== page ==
IT: Much of the 23rd District is made up of more conservative-minded communities than Ithaca, where you've been working as a Tompkins County legislator. How are people in the more conservative areas of the district responding to your message?

NS: After spending the past six months traveling back and forth across this district, the thought that we’re divided between liberal and conservative areas has proven to me far from true. Fundamentally, most of the people in this district agree on the way our government should run, and what they want for the future of our country.

Whether talking to a Second Amendment Rights Group in Allegany, or a Democratic Committee member in Tompkins, we all agree that our main focus in the next two years will be providing more jobs and building up our local economy. I talk about a Congressman who has spent the past two years blocking any legislation to do just that, actually voting against a bill that gives small businesses tax credits. I talk about my plan to provide an even playing field, asking the wealthiest Americans to pitch in a little bit more to get us out of this recession and back on track to a time where the American Dream is still possible. That simple message, one that doesn’t divide, but brings us together, is the kind of attitude that everyone agrees needs to prevail.

IT: What is your plan to fix health care in the U.S.?

NS: For the past three years, I have worked as a hospital administrator for a hospital nationally recognized for its high quality and low costs. I know how important it is to protect traditional Medicare and ensure that seniors will get the guarantee they have been paying into for their entire lives, instead of having to maneuver through a voucher plan that would cost thousands more per year out of pocket. We also need to work on improving the Affordable Care Act. The bill is not perfect, and we need to continue to work to provide affordable and available health care options for families, rather than making decisions in the interests of big insurance companies.

IT: What will you do to improve the country's educational model that has created a "teach to the test" mentality?

NS: Our current educational model focuses on improving test scores rather than the quality of a child’s education. It is not effective for preparing our children to become the next generation of leaders in the new economy. We need to end programs such as No Child Left Behind and put less of an emphasis on ranking schools based on test scores. Instead, we must focus on rebuilding a system that takes a more comprehensive approach to education, relying on new research and technology to help children develop their skills to be successful in college by the time they graduate high school, setting them up to succeed in the 21st Century.

IT: Why should same sex marriage be allowed or not allowed?

NS: People should be allowed to enjoy the privileges and rights associated with marriage regardless of their gender or sexual orientation.

IT: There has been a lot of discussion during this election season about a "war on women," with regard to actions such as attempts to stop funding for Planned Parenthood and new laws dealing with women's reproductive health. What role should government play in determining what women can and cannot do or have access to in terms of reproductive health care?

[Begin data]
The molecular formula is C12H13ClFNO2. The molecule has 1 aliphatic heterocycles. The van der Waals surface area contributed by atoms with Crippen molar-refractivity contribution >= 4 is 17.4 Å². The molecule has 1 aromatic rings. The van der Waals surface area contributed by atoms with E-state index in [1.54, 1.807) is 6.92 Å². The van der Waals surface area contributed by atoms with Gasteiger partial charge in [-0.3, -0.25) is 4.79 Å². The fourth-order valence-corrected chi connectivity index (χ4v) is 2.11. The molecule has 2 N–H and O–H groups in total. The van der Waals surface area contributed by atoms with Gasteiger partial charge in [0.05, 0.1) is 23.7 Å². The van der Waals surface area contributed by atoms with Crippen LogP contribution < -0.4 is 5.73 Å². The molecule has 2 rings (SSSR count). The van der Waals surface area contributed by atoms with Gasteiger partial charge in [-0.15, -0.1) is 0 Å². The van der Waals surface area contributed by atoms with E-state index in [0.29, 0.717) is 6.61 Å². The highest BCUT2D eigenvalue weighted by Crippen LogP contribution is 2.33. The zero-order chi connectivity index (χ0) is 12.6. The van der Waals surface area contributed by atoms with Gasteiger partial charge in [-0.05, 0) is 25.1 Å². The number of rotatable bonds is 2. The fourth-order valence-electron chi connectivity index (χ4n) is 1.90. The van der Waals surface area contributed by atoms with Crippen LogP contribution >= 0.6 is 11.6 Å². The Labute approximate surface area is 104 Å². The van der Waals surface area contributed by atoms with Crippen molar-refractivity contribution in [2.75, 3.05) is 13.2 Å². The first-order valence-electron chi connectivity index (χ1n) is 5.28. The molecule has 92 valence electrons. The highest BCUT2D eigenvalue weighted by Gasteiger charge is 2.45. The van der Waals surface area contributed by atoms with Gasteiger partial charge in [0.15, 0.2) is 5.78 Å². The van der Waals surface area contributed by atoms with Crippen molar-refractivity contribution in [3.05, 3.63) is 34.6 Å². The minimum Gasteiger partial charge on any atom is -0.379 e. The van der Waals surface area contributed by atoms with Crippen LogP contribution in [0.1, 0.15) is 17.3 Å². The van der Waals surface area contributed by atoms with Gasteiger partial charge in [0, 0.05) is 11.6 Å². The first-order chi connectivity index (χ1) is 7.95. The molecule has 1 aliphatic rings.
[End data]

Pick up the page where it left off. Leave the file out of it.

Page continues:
NS: The government has no role in dictating a woman’s medical decisions, and should only work to provide accessible and affordable healthcare options for women. As a member of the Tompkins County Legislature, I have been deeply committed to ensuring that primary and preventative medical care is accessible to everyone. My opponent, Congressman Reed, has voted to defund Planned Parenthood, voted against expanding the Violence Against Women Act, and his values of limited government do not translate when it comes to a woman’s healthcare decisions. The rights that women have fought for and gained over the past decades have made strides towards greater equality, though many would agree that there is more to do in terms of pay equity and job options. My opponent doesn’t see a future where women work and live on the same playing field as men.

IT: What needs to be done about U.S. energy consumption?

NS: We need to invest in common sense and comprehensive solutions that will help shift electricity production from oil, coal, and natural gas to renewable sources such as wind, solar, geo-thermal and bio-fuels. My opponent is an adamant supporter of hydro-fracking, and answers to his campaign’s largest donors: the oil and natural gas industries.

The threat that fracking poses, whether to our water, our land, or our local infrastructure and economy, is not worth the risk of an industry that cannot provide sustainable jobs and refuses to employ local labor. Focusing on jobs that we can rely on — long term, sustainable energy sector jobs that provide opportunities to regrow our manufacturing base — is what we need in this district, and we have the skilled labor to make it possible for us to lead the country in energy production.